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Discussion Starter #1
I live in the Great White North where temps are well below freezing. My '93 LT1 is in heated storage until April. This is my first year owning this beauty.

My question....before I start the engine for the first time in the Spring, is there any specific precautions I should take other than the obvious, check fluids, frost plugs, evict varmints etc.

I'd like to crank over the engine for several revolutions to get the oil up to the top of the engine before it starts. Any ideas on how to prevent the engine from starting right away?
Thanks for any suggestions.
 
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I dont know what you are exactly worried about. Your motor will not become damaged if it cranks over and fires right away. There will still be oil covering your moving parts no matter how long they sit there. Especially if you are storing the car in a heated area. Yes most of the oil will be in the pan, but it will all be moving within a matter of the first few minutes of start up. The only thing you wouldnt want to do is fire it up and then start over revving/racing the motor. Just let it warm up and take her for a nice drive. You should make sure that the first ride lasts for a little while to burn off all of the condensation and deposits that may have formed during storage. Get the motor nice and hot.
 

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BIG LAW MAN said:
I dont know what you are exactly worried about. Your motor will not become damaged if it cranks over and fires right away. There will still be oil covering your moving parts no matter how long they sit there. Especially if you are storing the car in a heated area. Yes most of the oil will be in the pan, but it will all be moving within a matter of the first few minutes of start up. The only thing you wouldnt want to do is fire it up and then start over revving/racing the motor. Just let it warm up and take her for a nice drive. You should make sure that the first ride lasts for a little while to burn off all of the condensation and deposits that may have formed during storage. Get the motor nice and hot.
That's what I do. Nothing special.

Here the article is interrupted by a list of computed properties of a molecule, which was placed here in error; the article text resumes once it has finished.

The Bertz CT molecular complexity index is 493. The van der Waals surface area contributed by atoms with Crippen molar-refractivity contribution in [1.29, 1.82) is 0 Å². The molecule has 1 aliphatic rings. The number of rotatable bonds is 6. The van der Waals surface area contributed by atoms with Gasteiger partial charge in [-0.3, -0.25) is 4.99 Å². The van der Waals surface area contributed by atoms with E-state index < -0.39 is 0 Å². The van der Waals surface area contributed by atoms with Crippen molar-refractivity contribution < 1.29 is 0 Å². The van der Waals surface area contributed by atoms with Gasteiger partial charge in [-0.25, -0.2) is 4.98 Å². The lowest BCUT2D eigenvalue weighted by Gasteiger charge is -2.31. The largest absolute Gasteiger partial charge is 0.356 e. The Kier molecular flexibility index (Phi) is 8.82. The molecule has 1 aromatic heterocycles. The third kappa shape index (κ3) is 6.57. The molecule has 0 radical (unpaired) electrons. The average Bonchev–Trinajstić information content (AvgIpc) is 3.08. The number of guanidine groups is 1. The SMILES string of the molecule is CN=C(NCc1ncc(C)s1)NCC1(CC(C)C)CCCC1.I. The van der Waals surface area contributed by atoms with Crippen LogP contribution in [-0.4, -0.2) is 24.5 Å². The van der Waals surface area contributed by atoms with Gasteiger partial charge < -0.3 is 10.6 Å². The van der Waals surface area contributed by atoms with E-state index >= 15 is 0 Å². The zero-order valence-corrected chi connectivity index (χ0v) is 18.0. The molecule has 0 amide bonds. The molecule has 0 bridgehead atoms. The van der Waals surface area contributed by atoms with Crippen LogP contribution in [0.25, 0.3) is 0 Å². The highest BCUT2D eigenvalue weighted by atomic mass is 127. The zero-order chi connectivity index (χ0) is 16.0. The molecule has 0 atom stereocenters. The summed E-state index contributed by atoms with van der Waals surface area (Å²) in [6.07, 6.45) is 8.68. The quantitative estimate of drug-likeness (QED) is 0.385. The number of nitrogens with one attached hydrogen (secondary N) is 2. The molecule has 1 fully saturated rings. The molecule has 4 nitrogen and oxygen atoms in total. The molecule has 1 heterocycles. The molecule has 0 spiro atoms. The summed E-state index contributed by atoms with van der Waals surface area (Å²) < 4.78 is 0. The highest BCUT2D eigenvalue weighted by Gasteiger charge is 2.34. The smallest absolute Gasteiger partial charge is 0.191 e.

If you really don't want the engine from starting you could pull the fuel pump fuse. It would run a little then stop. You could then crank all you want. I never tried this but it sounds good in theory.
 

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Discussion Starter #5
I believe that excessive wear occurs at the moment of starting a cold engine and the first few revolutions before oil reaches the heads. The damage may be minimal and probably not noticeable right away. However. I would like to make every reasonable effort to minimize the wear effect of a cold start in the Spring. Craning the engine for a few revolutions before starting can't hurt......can it?

The suggestion to pull the fuse from the fuel pump is a good one and I will look into that. Thanks

Of course we are a long way away from Spring so I hope to hear from others on what they do too.:)
 
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Mike said:
I believe that excessive wear occurs at the moment of starting a cold engine and the first few revolutions before oil reaches the heads. The damage may be minimal and probably not noticeable right away. However. I would like to make every reasonable effort to minimize the wear effect of a cold start in the Spring. Craning the engine for a few revolutions before starting can't hurt......can it?

The suggestion to pull the fuse from the fuel pump is a good one and I will look into that. Thanks

Of course we are a long way away from Spring so I hope to hear from others on what they do too.:)
If you crank the engine a few times before starting it (without fuel), I doubt it'll move enough oil to the top to then make any difference when starting with fuel.

Hmmm... I'm think along the lines of BIG LAW MAN, all the oil that could possibly drain into the pan will be 99.99% there within 2 days.

I'm not sure there is much difference whether you leave your car sitting for 2 days or 3 months. Both still have oiled parts, both are a "dry start"....

I've heard about cars sitting for 5 years straight start right up after draining the gas and adding fresh gas....
 

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DC Crew
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I generally don't think twice about starting the GS even when it has been sitting even a month (like it has).

If tomorrow was a nice day, I'd just jump in and start it, let idle for a minute in the garage, then drive it normally.

I wouldn't "get on it" or get the RPM's high until the oil was at operating temp.

Let us know what you decide to do! (never thought of the fuel pump fuse... look at the big-brain on ragvette!

~Patrick
 

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Discussion Starter #8
Well, I dunno......hmmmmm, maybe I'm worrying about something that's a non-issue. I just dont want to damage the rocker assemblies and cylinder walls if they are dry. It will have been sitting for 5 months